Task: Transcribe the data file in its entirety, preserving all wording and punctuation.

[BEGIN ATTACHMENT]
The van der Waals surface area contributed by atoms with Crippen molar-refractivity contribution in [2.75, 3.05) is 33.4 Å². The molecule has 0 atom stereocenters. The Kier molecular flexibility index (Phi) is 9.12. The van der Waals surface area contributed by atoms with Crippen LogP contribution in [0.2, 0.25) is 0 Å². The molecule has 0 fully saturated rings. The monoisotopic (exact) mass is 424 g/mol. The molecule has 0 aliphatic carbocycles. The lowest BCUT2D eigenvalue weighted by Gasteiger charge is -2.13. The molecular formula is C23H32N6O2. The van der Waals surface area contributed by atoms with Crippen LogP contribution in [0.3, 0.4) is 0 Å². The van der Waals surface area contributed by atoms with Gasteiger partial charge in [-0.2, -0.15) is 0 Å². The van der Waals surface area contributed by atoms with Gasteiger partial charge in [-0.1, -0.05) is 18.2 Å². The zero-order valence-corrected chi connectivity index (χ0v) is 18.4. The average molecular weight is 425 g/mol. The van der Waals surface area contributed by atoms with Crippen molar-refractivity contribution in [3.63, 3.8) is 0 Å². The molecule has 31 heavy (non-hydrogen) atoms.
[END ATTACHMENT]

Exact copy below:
The van der Waals surface area contributed by atoms with Crippen molar-refractivity contribution in [2.75, 3.05) is 33.4 Å². The molecule has 0 atom stereocenters. The Kier molecular flexibility index (Phi) is 9.12. The van der Waals surface area contributed by atoms with Crippen LogP contribution in [0.2, 0.25) is 0 Å². The molecule has 0 fully saturated rings. The monoisotopic (exact) mass is 424 g/mol. The molecule has 0 aliphatic carbocycles. The lowest BCUT2D eigenvalue weighted by Gasteiger charge is -2.13. The molecular formula is C23H32N6O2. The van der Waals surface area contributed by atoms with Crippen LogP contribution in [0.3, 0.4) is 0 Å². The van der Waals surface area contributed by atoms with Gasteiger partial charge in [-0.2, -0.15) is 0 Å². The van der Waals surface area contributed by atoms with Gasteiger partial charge in [-0.1, -0.05) is 18.2 Å². The zero-order valence-corrected chi connectivity index (χ0v) is 18.4. The average molecular weight is 425 g/mol. The van der Waals surface area contributed by atoms with Crippen molar-refractivity contribution in [3.63, 3.8) is 0 Å². The molecule has 31 heavy (non-hydrogen) atoms.